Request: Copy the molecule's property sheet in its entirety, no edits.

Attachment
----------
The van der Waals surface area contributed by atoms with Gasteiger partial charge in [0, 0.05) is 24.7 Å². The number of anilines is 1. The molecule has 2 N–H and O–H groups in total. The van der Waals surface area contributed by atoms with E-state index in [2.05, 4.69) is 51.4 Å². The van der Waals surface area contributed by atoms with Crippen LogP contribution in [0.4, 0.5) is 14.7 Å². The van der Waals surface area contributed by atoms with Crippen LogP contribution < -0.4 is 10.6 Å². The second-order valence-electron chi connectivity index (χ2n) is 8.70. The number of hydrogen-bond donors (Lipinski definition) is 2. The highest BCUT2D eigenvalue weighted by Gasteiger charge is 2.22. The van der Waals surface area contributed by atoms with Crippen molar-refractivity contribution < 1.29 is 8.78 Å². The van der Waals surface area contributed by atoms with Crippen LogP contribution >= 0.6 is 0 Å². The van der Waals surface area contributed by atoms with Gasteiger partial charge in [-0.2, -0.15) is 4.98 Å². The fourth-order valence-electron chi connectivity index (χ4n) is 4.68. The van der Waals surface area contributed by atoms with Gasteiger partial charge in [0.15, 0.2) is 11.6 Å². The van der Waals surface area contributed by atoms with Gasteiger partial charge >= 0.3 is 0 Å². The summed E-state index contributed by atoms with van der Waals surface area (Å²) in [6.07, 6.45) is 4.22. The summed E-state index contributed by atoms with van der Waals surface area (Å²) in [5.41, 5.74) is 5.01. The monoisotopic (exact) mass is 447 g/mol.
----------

The van der Waals surface area contributed by atoms with Gasteiger partial charge in [0, 0.05) is 24.7 Å². The number of anilines is 1. The molecule has 2 N–H and O–H groups in total. The van der Waals surface area contributed by atoms with E-state index in [2.05, 4.69) is 51.4 Å². The van der Waals surface area contributed by atoms with Crippen LogP contribution in [0.4, 0.5) is 14.7 Å². The van der Waals surface area contributed by atoms with Crippen LogP contribution < -0.4 is 10.6 Å². The second-order valence-electron chi connectivity index (χ2n) is 8.70. The number of hydrogen-bond donors (Lipinski definition) is 2. The highest BCUT2D eigenvalue weighted by Gasteiger charge is 2.22. The van der Waals surface area contributed by atoms with Crippen molar-refractivity contribution < 1.29 is 8.78 Å². The van der Waals surface area contributed by atoms with Crippen LogP contribution >= 0.6 is 0 Å². The van der Waals surface area contributed by atoms with Gasteiger partial charge in [-0.2, -0.15) is 4.98 Å². The fourth-order valence-electron chi connectivity index (χ4n) is 4.68. The van der Waals surface area contributed by atoms with Gasteiger partial charge in [0.15, 0.2) is 11.6 Å². The van der Waals surface area contributed by atoms with Gasteiger partial charge >= 0.3 is 0 Å². The summed E-state index contributed by atoms with van der Waals surface area (Å²) in [6.07, 6.45) is 4.22. The summed E-state index contributed by atoms with van der Waals surface area (Å²) in [5.41, 5.74) is 5.01. The monoisotopic (exact) mass is 447 g/mol.